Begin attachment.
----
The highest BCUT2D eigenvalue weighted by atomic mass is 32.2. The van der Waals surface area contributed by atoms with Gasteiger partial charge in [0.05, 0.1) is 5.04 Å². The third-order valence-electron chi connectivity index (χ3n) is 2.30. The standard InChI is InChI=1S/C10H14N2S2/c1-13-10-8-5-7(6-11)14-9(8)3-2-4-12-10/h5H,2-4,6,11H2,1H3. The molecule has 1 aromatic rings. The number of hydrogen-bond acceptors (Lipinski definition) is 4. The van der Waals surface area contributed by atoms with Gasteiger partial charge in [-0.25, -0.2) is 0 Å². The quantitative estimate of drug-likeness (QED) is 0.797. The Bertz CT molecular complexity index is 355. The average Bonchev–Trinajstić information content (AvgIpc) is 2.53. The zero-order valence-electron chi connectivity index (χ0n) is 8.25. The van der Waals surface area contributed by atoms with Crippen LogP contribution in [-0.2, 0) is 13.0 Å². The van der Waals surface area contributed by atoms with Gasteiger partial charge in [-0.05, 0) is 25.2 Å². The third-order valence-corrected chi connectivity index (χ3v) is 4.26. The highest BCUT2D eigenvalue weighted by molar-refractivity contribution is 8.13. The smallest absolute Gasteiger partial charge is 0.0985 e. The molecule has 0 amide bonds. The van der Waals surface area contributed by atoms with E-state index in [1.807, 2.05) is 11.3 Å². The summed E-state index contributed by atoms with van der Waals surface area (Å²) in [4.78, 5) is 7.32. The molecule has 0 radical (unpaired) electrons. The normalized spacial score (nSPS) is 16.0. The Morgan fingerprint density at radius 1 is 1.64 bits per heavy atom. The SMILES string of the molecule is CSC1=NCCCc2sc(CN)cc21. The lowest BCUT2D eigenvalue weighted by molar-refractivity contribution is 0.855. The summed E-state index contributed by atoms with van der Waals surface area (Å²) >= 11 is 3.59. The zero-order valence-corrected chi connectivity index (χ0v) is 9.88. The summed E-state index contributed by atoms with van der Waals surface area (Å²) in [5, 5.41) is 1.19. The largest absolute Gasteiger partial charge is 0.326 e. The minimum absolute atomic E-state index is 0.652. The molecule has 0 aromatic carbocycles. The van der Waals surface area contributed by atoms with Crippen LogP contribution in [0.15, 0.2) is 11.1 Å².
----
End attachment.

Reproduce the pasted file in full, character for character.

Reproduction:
The highest BCUT2D eigenvalue weighted by atomic mass is 32.2. The van der Waals surface area contributed by atoms with Gasteiger partial charge in [0.05, 0.1) is 5.04 Å². The third-order valence-electron chi connectivity index (χ3n) is 2.30. The standard InChI is InChI=1S/C10H14N2S2/c1-13-10-8-5-7(6-11)14-9(8)3-2-4-12-10/h5H,2-4,6,11H2,1H3. The molecule has 1 aromatic rings. The number of hydrogen-bond acceptors (Lipinski definition) is 4. The van der Waals surface area contributed by atoms with Gasteiger partial charge in [-0.25, -0.2) is 0 Å². The quantitative estimate of drug-likeness (QED) is 0.797. The Bertz CT molecular complexity index is 355. The average Bonchev–Trinajstić information content (AvgIpc) is 2.53. The zero-order valence-electron chi connectivity index (χ0n) is 8.25. The van der Waals surface area contributed by atoms with Crippen LogP contribution in [-0.2, 0) is 13.0 Å². The van der Waals surface area contributed by atoms with Gasteiger partial charge in [-0.05, 0) is 25.2 Å². The third-order valence-corrected chi connectivity index (χ3v) is 4.26. The highest BCUT2D eigenvalue weighted by molar-refractivity contribution is 8.13. The smallest absolute Gasteiger partial charge is 0.0985 e. The molecule has 0 amide bonds. The van der Waals surface area contributed by atoms with E-state index in [1.807, 2.05) is 11.3 Å². The summed E-state index contributed by atoms with van der Waals surface area (Å²) in [4.78, 5) is 7.32. The molecule has 0 radical (unpaired) electrons. The normalized spacial score (nSPS) is 16.0. The Morgan fingerprint density at radius 1 is 1.64 bits per heavy atom. The SMILES string of the molecule is CSC1=NCCCc2sc(CN)cc21. The lowest BCUT2D eigenvalue weighted by molar-refractivity contribution is 0.855. The summed E-state index contributed by atoms with van der Waals surface area (Å²) >= 11 is 3.59. The zero-order valence-corrected chi connectivity index (χ0v) is 9.88. The summed E-state index contributed by atoms with van der Waals surface area (Å²) in [5, 5.41) is 1.19. The largest absolute Gasteiger partial charge is 0.326 e. The minimum absolute atomic E-state index is 0.652. The molecule has 0 aromatic carbocycles. The van der Waals surface area contributed by atoms with Crippen LogP contribution in [0.15, 0.2) is 11.1 Å².